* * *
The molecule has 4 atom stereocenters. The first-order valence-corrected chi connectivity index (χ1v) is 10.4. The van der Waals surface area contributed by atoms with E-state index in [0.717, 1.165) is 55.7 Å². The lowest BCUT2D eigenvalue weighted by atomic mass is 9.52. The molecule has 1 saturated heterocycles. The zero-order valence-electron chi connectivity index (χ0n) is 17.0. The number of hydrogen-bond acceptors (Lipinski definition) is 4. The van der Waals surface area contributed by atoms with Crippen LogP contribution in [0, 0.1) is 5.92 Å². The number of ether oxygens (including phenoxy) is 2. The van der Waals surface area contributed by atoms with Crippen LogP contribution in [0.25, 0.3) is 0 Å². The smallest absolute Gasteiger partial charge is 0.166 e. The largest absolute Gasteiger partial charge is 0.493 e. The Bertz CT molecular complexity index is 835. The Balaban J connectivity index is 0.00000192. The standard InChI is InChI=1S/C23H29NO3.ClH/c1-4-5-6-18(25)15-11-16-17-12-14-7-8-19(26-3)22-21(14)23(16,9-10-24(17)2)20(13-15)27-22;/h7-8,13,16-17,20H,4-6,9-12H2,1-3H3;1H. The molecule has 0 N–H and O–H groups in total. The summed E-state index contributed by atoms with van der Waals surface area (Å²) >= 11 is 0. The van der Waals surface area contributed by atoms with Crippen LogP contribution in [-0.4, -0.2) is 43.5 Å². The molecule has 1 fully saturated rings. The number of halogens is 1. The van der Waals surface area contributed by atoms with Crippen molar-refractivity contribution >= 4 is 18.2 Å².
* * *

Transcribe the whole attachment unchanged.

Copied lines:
The molecule has 4 atom stereocenters. The first-order valence-corrected chi connectivity index (χ1v) is 10.4. The van der Waals surface area contributed by atoms with E-state index in [0.717, 1.165) is 55.7 Å². The lowest BCUT2D eigenvalue weighted by atomic mass is 9.52. The molecule has 1 saturated heterocycles. The zero-order valence-electron chi connectivity index (χ0n) is 17.0. The number of hydrogen-bond acceptors (Lipinski definition) is 4. The van der Waals surface area contributed by atoms with Crippen LogP contribution in [0, 0.1) is 5.92 Å². The number of ether oxygens (including phenoxy) is 2. The van der Waals surface area contributed by atoms with Crippen LogP contribution in [0.25, 0.3) is 0 Å². The smallest absolute Gasteiger partial charge is 0.166 e. The largest absolute Gasteiger partial charge is 0.493 e. The Bertz CT molecular complexity index is 835. The Balaban J connectivity index is 0.00000192. The standard InChI is InChI=1S/C23H29NO3.ClH/c1-4-5-6-18(25)15-11-16-17-12-14-7-8-19(26-3)22-21(14)23(16,9-10-24(17)2)20(13-15)27-22;/h7-8,13,16-17,20H,4-6,9-12H2,1-3H3;1H. The molecule has 0 N–H and O–H groups in total. The summed E-state index contributed by atoms with van der Waals surface area (Å²) >= 11 is 0. The van der Waals surface area contributed by atoms with Crippen LogP contribution in [-0.4, -0.2) is 43.5 Å². The molecule has 1 fully saturated rings. The number of halogens is 1. The van der Waals surface area contributed by atoms with Crippen molar-refractivity contribution >= 4 is 18.2 Å².